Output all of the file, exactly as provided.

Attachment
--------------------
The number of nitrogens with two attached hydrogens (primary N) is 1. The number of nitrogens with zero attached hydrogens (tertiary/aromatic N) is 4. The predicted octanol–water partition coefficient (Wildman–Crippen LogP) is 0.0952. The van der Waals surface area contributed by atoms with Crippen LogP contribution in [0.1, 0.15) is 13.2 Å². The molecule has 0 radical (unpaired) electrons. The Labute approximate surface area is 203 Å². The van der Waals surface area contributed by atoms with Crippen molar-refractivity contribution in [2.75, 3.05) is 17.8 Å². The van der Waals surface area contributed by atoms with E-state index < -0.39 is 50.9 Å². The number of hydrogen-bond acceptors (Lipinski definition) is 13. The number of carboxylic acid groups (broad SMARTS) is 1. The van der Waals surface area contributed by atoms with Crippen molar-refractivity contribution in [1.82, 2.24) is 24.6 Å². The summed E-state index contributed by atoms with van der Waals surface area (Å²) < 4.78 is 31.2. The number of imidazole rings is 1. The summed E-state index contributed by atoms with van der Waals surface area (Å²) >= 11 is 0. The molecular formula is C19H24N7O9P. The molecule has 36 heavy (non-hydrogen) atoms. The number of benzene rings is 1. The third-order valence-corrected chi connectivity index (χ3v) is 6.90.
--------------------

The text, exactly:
The number of nitrogens with two attached hydrogens (primary N) is 1. The number of nitrogens with zero attached hydrogens (tertiary/aromatic N) is 4. The predicted octanol–water partition coefficient (Wildman–Crippen LogP) is 0.0952. The van der Waals surface area contributed by atoms with Crippen LogP contribution in [0.1, 0.15) is 13.2 Å². The molecule has 0 radical (unpaired) electrons. The Labute approximate surface area is 203 Å². The van der Waals surface area contributed by atoms with Crippen molar-refractivity contribution in [2.75, 3.05) is 17.8 Å². The van der Waals surface area contributed by atoms with E-state index < -0.39 is 50.9 Å². The number of hydrogen-bond acceptors (Lipinski definition) is 13. The number of carboxylic acid groups (broad SMARTS) is 1. The van der Waals surface area contributed by atoms with Crippen molar-refractivity contribution in [1.82, 2.24) is 24.6 Å². The summed E-state index contributed by atoms with van der Waals surface area (Å²) < 4.78 is 31.2. The number of imidazole rings is 1. The summed E-state index contributed by atoms with van der Waals surface area (Å²) >= 11 is 0. The molecular formula is C19H24N7O9P. The molecule has 36 heavy (non-hydrogen) atoms. The number of benzene rings is 1. The third-order valence-corrected chi connectivity index (χ3v) is 6.90.